Topic 2.1 – Module 1 – Changing Ways of Looking at Disability

Topic Progress:

You are Here: Home > Module 1 > Lesson 2 > Topic 2.1

Changing Views on Disability

Over the last forty years, there has been an important change in the way we see persons with disabilities. Ideas about disability are changing.

The Old Way: Seeing Disability as a Problem of the Person


In the past, disability has been seen as a problem of the person who has a particular impairment or something that people regard as being wrong with them. It has been thought that the person with an impairment has to change, or be fixed in order to fit into society and access their community.
Because disability was viewed as an illness or a pathology, it became the job of the professionals to diagnose what to do about the condition in order to fix the problem. This has meant that control over the lives of persons with disabilities has often been handed over to people like doctors or others considered to be experts.
For example, sometimes doctors, rehabilitation experts and other professionals have made key decisions such as what supports a person with disabilities will receive, where they will live and whether they will get to go to school.
Sometimes if the experts could not fix the impairment, persons with disabilities have been ignored and rejected because they did not fit into their communities. This still happens in many countries and communities.


Image of people standing together in a circle

Seeing disability as a personal problem means that persons with disabilities may be:

  • considered less important than persons without disabilities
  • treated like helpless victims needing care and protection
  • assumed not to deserve or be able to manage the same rights and responsibilities as everyone else
Graphic that says disability viewed as the person's problem is not inclusive

Seeing disability as a personal problem affects how governments and society address the discrimination that persons with disabilities face:

  • it becomes the responsibility of persons with disabilities, along with their families, to find ways to get included in society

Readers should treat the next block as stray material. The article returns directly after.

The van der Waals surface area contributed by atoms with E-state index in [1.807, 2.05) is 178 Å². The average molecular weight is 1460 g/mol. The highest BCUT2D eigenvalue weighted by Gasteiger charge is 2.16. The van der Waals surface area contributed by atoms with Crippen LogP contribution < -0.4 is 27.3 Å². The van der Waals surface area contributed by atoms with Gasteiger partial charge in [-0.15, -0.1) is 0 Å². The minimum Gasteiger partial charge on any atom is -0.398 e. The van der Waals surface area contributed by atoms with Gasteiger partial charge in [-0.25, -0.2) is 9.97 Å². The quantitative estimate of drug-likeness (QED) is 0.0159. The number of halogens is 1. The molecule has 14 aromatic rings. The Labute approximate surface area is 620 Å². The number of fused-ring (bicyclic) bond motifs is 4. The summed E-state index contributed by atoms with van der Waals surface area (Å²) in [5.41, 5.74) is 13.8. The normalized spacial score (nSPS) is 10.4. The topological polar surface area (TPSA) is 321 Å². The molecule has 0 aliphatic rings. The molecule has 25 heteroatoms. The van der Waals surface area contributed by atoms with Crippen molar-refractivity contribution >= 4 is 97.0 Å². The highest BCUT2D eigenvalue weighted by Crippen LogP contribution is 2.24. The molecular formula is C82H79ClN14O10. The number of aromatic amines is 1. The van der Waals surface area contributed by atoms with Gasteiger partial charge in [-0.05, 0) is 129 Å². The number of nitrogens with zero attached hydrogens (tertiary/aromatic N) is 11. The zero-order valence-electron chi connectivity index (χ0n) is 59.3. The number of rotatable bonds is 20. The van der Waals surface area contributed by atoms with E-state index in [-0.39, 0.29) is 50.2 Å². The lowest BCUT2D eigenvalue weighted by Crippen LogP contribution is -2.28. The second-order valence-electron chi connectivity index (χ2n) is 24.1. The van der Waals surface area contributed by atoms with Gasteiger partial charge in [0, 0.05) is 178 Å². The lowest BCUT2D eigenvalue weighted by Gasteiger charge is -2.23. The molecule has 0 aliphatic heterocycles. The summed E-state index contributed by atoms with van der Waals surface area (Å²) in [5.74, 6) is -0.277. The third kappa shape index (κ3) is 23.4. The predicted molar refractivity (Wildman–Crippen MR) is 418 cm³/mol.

• those with medical knowledge (e.g. doctors, medical researchers and other professionals) are considered authorities on disability and are given the power to make decisions beyond medical issues

The expertise of persons with disabilities based on their own lived experiences and knowledge is not acknowledged.

A women with disability in the Philippines says that her family views her with the dignity and respect she deserves: “My disability doesn’t matter with them [my family] because I am able to perform my role as a mother and housewife. I don’t have problems with my parents, my husband and with my children. Same with my in-laws.”

On the contrary, a man in Bolivia who felt completely ostracized by his family says: “I felt that I was nothing, that I did not have any support from my family though I had support from other people that knew me and helped me. My wife has left me, I have been sad about this all this time, I am still suffering, I am incapable of doing anything at home, I am useless at home.”

Video: What’s Disability to Me? Rachael’s Story

To turn on AMARA close captioning, click on the close captioning button on the bottom left side of the video next to the word amara. For full details, see the FAQ page (Question 9).

Transcript of Video

What’s disability to me Rachael’s story.

Transcription provided by:
Caption First, Inc
P.O. Box 3066
Monument, Colorado 80132

>> RACHAEL JOHNSON: I wanted to be a nurse since I was about six. I spent a lot of time in hospitals myself as a child and I was on dialysis for four years and then I had a lifesaving kidney transplant when I was seven.

I think the doctors and nurses when I was younger just made such a difference to me and they were like a second family to me and I wanted to make that same difference to someone else.

I think the main obstacles for me were peoples’ attitudes and peoples’ perceptions and a lot of people when I tried to get into university and when I applied for jobs, they struggled to see past the disability.

People just assumed because I had a disability that I couldn’t perform even the simplest of tasks, even as much as operating a fire extinguisher.

Getting into nursing was particularly difficult for me. I mean, I went to career advisors and they would just look at me and say why don’t you apply for a desk job and I would say well I don’t want to apply for a desk job.

Even when I did actually get into university courses, the interviewer would just look at me before I had even sat down and she would say I don’t know if this course is physically suitable for you, yet she didn’t even know anything about me.

I think the main reason I was treated differently since I set out to become a nurse was probably because people were scared because they’ve never been faced with anyone like me before. I was made to feel like a liability really because of the way I look and one of the things they made me do was carry out risk assessments which no one else had to do.

This involved just having loads of people stand around watching me whilst I completed basic nursing tasks such as holding a baby or pushing a wheelchair.

I think having a disability has actually made me a better nurse. I can fully empathize with the patients in my care because I have had similar experiences myself, so I know what they are going through.

The ward I work in now is a renal ward which is an excellent grounding for the future for me, but I know I still have a lot to learn as I’m only newly qualified.

This is disability to me. What is it to you?